The nonprofit organization that manages Internet domain names and addresses said Tuesday that it was the target of a spear-phishing attack that compromised the email credentials of several staff members as well as the names, passwords and other account details belonging to certain domain registries.
A federal judge in Washington state on Tuesday refused to throw out a proposed class action accusing a debt collector of unlawfully threatening debtors with prosecution, finding that the underlying debt stemming from a bounced check for license plate fees was covered under the Fair Debt Collection Practices Act.
Helping Pandora Media Inc. shake off a proposed class action alleging it misused customer information and serving as co-lead counsel in multidistrict litigation over Carrier IQ Inc.'s cellphone tracking software are among the highlights that landed Fenwick & West LLP partner Tyler Newby on Law360's list of 2014 Privacy MVPs.
Alleged Silk Road mastermind Ross Ulbricht said Wednesday in Manhattan federal court that he ignored an opportunity to plead guilty prior to being formally indicted for running a global online drug trafficking and money laundering operation.
Airgas Inc. on Monday was hit with a proposed class action in Illinois court alleging it ran afoul of the Fair Credit Reporting Act and put its customers at risk of identity theft by printing expiration dates on credit and debit card receipts.
A University of Maryland law professor urged the Fourth Circuit on Tuesday to undo a $13.5 million settlement in a class action alleging LexisNexis Risk and Information Analytics Group Inc. sold reports to debt collectors without following consumer protection laws, arguing that the settlement would effectively rewrite the Fair Credit Reporting Act.
The U.S. Senate took one step closer to security clearance processes on Monday when it passed the Security Clearance Accountability, Reform and Enhancement Act, a measure that limits employment protection for background investigators found guilty of misconduct.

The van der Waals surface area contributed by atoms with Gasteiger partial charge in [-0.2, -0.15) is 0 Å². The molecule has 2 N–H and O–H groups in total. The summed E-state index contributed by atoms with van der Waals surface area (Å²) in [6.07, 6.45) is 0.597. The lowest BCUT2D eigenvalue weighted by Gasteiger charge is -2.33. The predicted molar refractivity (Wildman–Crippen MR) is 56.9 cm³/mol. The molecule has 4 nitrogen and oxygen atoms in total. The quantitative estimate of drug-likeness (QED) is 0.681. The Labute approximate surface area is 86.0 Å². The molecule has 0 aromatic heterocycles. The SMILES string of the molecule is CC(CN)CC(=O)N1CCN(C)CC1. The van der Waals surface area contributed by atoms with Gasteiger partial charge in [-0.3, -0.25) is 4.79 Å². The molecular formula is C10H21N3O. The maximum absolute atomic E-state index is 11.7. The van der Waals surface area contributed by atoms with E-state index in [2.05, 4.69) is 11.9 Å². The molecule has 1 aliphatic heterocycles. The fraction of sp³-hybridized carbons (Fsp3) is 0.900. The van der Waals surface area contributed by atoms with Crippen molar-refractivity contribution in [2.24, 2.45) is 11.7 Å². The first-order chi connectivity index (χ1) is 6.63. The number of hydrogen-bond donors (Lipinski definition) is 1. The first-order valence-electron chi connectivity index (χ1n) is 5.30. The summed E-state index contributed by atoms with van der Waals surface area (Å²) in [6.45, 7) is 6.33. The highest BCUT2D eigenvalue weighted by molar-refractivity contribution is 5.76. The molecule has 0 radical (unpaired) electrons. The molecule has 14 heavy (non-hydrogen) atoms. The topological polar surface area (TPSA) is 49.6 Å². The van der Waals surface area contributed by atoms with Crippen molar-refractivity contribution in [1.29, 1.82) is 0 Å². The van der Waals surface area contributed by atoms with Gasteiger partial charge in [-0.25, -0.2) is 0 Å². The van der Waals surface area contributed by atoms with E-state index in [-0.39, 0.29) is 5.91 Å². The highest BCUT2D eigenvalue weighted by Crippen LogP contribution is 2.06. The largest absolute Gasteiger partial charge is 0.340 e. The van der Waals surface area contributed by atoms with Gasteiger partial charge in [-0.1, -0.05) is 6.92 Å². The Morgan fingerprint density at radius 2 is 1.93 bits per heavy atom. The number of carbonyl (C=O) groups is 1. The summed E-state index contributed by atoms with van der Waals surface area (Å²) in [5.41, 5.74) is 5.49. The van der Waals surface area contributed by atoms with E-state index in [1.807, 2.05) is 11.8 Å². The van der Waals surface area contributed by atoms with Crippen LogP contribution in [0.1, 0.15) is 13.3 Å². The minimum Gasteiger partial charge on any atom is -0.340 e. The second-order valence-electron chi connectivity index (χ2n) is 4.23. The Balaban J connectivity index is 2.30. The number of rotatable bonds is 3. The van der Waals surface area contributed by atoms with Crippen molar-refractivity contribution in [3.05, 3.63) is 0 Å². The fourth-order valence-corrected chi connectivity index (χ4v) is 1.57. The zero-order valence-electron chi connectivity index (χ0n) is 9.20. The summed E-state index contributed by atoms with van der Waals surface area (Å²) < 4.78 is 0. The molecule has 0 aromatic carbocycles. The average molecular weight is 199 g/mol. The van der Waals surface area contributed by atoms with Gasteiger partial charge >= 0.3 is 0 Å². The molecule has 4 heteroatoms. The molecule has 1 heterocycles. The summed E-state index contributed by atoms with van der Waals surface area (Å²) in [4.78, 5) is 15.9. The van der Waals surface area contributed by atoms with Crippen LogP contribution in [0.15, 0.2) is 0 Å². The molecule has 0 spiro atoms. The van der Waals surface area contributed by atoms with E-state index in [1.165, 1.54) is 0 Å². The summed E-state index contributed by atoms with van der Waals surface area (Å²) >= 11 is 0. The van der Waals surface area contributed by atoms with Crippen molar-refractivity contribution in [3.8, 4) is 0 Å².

The National Organization for Marriage Inc. on Monday filed notice it would appeal a Virginia federal court’s decision not to award it $691,000 in attorneys' fees to the Fourth Circuit, where it will argue its $50,000 settlement was a significant recovery.
The Federal Trade Commission has tapped an antitrust professor at Seton Hall University School of Law to serve as director of its Office of Policy Planning, which develops competition and consumer protection policy for the agency, the FTC said Tuesday.
The U.S. Judicial Panel on Multidistrict Litigation on Tuesday centralized two proposed class actions brought by consumers who allege their credit card information was exposed in a data breach suffered by grocery chain SuperValu Inc. in Minnesota, where the company has its headquarters.
Sony Pictures Entertainment Inc. was hit in California federal court Monday with the first proposed class action over the recent data breach at the company, a situation that former employees claim is “better suited to a cinematic thriller than to real life.”
In what’s becoming known as a historic year for retailers suffering significant data security breaches, several of the biggest names, including Target Corp., Wyndham Worldwide Corp. and Home Depot Inc., have enlisted Ropes & Gray LLP's Douglas H. Meal to lead them out of the ensuing legal quagmire, earning him a spot among Law360's 2014 Privacy MVPs.
A California appeals court on Monday denied a bid to compel arbitration in a suit brought by a former Tucker Ellis LLP asbestos attorney alleging that the firm improperly disseminated his work product after he took a new job, finding that a judge properly determined the arbitration agreement in question is “unconscionable.”
Verizon Communications Inc., the U.S. Chamber of Commerce, the Center for Democracy and Technology and dozens of other business groups and privacy experts on Monday flooded the Second Circuit with briefs supporting Microsoft Corp.’s challenge to a search warrant that would allow the U.S. government to access user data stored overseas.
Microsoft Corp. knew its challenge to a warrant requiring the company to give the government user data stored overseas wouldn't be a "smooth ride," but it's optimistic it will prevail, even if that requires a trip to the U.S. Supreme Court, Corporate Vice President and Deputy General Counsel David Howard told Law360 in an exclusive interview Monday.
BakerHostetler partner Paul Karlsgodt has been a keen adviser to hospitals facing an onslaught of claims over stolen patient information, guiding Eisenhower Medical Center past a suit carrying $500 million in potential damages and blunting the force of a California statute in the process, earning his place on Law360's list of Privacy MVPs.